[Jesus Fucking Christ on a pogo stick! Why are these people always in front of me when I’m in a hurry? Why is there one register open at lunch time? I set my drink down on the coffee island and walked out the door. I didn’t have time for this shit. I work seconds and normally don’t come in until midafternoon. Because of stunningly inept managerial incompetence however, we lowly field techs were being forced in on overtime to cover for some of their more egregious mistakes. I mean if we could usually almost cover the work load with two crews of fifteen people each, why shouldn’t we be just fine if we combine those two crews into one. Along with three other smaller crews. While we’re at it the combined crew doesn’t need that many people. Let’s give the new crew fifteen slots total and move everyone around between the garages. What do you mean three of the old timers retired right after we did that? Everything’s way more streamlined, they should be ecstatic. Hence why I was in a gas station during the lunch rush and in a foul mood. I should still be in bed. I could already tell this was going to be a stellar day.

I finally got to work, drinkless, and started the interminable process of logging into my work computer. I swear the thing took at least ten minutes to boot up on a good day. Somehow we were supposed to log in, look over our jobs, restock, and PMCS our trucks; while getting out of the garage in fifteen minutes. I don’t know what hyper caffeinated gerbil came up with that time scale but if I ever meet him he’s getting clubbed.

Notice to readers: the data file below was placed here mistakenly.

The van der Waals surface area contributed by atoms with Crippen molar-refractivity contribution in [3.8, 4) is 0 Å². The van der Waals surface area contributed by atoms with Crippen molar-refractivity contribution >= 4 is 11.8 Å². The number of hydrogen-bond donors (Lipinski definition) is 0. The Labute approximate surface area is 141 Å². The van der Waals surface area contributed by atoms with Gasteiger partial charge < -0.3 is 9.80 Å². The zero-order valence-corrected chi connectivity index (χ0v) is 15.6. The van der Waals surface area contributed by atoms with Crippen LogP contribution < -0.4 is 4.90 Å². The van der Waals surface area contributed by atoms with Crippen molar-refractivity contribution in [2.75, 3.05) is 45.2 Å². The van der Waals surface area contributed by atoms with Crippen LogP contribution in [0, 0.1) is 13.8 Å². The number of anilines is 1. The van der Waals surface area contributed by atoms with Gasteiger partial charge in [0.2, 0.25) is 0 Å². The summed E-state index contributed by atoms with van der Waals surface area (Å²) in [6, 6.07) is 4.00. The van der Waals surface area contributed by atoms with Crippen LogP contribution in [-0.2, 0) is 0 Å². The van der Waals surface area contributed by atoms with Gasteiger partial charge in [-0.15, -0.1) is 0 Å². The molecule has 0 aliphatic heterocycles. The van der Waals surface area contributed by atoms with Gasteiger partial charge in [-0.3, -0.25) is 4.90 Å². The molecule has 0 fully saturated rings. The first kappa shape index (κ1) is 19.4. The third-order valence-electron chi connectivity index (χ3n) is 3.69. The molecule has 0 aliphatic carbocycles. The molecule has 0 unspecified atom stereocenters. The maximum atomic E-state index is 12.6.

Oh look. Seven jobs, each taking at least two hours, all with access 8-5, behind me. What fucking genius thought it would be a good idea to load the late tech with a metric crap ton of jobs that should have gone out first thing in the morning? Just like every other time we’ve been forced on overtime I’m going to spend the first half of my shift trying to cram ten pounds of shit into a shoddy five pound bag, and the second half driving around no accessing people. Remember the customer’s number one!

My instant messenger app dings and I’ve got four new messages. One from nine o’clock this morning wondering why I haven’t dispatched on some job or another, two from two different project managers demanding I go on their job before I do any others, and one from my buddy telling me that they sent half our crew down to the southern part of the state to help with storm damage. It looks like I won’t be getting off this turd merry go round for a while. Well I guess that explains why the rest of us poor slobs are on forced OT. Both of the aforementioned jobs are emergencies. They both loose access at five. They are both high priority optical circuits. They’re at least an hour apart in distance and it’s going to take me another forty-five minutes or so just to get to the depot and pick up the equipment to I need to install the circuits. If this ain’t a recipe for disaster I don’t know what is.]